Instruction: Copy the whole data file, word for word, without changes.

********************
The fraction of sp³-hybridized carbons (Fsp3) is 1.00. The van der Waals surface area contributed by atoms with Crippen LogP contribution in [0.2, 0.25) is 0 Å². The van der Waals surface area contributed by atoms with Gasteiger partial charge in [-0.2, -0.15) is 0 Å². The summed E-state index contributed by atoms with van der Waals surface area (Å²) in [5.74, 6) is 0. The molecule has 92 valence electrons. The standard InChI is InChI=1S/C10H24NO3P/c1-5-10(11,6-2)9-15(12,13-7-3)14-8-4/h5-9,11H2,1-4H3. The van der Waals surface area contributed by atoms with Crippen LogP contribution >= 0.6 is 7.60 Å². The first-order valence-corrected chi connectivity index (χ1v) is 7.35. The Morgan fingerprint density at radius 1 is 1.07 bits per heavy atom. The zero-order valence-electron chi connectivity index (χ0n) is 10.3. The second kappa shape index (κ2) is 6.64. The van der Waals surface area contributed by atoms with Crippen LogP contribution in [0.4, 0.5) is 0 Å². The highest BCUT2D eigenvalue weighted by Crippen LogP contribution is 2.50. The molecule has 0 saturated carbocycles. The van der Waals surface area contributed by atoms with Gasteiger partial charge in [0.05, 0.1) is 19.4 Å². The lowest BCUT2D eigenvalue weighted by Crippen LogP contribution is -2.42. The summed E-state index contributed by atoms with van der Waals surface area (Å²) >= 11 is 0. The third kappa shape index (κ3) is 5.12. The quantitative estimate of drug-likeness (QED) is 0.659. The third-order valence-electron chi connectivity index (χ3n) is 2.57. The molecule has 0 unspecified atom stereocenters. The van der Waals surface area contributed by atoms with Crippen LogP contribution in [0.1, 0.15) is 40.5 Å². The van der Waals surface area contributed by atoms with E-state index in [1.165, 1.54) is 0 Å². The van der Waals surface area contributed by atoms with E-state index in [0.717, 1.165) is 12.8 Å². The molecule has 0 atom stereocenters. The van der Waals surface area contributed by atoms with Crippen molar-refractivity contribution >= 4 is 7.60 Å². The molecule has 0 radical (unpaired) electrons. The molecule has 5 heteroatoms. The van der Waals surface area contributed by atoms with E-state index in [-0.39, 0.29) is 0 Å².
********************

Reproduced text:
The fraction of sp³-hybridized carbons (Fsp3) is 1.00. The van der Waals surface area contributed by atoms with Crippen LogP contribution in [0.2, 0.25) is 0 Å². The van der Waals surface area contributed by atoms with Gasteiger partial charge in [-0.2, -0.15) is 0 Å². The summed E-state index contributed by atoms with van der Waals surface area (Å²) in [5.74, 6) is 0. The molecule has 92 valence electrons. The standard InChI is InChI=1S/C10H24NO3P/c1-5-10(11,6-2)9-15(12,13-7-3)14-8-4/h5-9,11H2,1-4H3. The van der Waals surface area contributed by atoms with Crippen LogP contribution >= 0.6 is 7.60 Å². The first-order valence-corrected chi connectivity index (χ1v) is 7.35. The Morgan fingerprint density at radius 1 is 1.07 bits per heavy atom. The zero-order valence-electron chi connectivity index (χ0n) is 10.3. The second kappa shape index (κ2) is 6.64. The van der Waals surface area contributed by atoms with Crippen LogP contribution in [0.4, 0.5) is 0 Å². The highest BCUT2D eigenvalue weighted by Crippen LogP contribution is 2.50. The molecule has 0 saturated carbocycles. The van der Waals surface area contributed by atoms with Gasteiger partial charge in [0.05, 0.1) is 19.4 Å². The lowest BCUT2D eigenvalue weighted by Crippen LogP contribution is -2.42. The summed E-state index contributed by atoms with van der Waals surface area (Å²) >= 11 is 0. The third kappa shape index (κ3) is 5.12. The quantitative estimate of drug-likeness (QED) is 0.659. The third-order valence-electron chi connectivity index (χ3n) is 2.57. The molecule has 0 unspecified atom stereocenters. The van der Waals surface area contributed by atoms with Crippen LogP contribution in [0.1, 0.15) is 40.5 Å². The van der Waals surface area contributed by atoms with E-state index in [1.165, 1.54) is 0 Å². The van der Waals surface area contributed by atoms with E-state index in [0.717, 1.165) is 12.8 Å². The molecule has 0 atom stereocenters. The van der Waals surface area contributed by atoms with Crippen molar-refractivity contribution >= 4 is 7.60 Å². The molecule has 0 radical (unpaired) electrons. The molecule has 5 heteroatoms. The van der Waals surface area contributed by atoms with E-state index in [-0.39, 0.29) is 0 Å².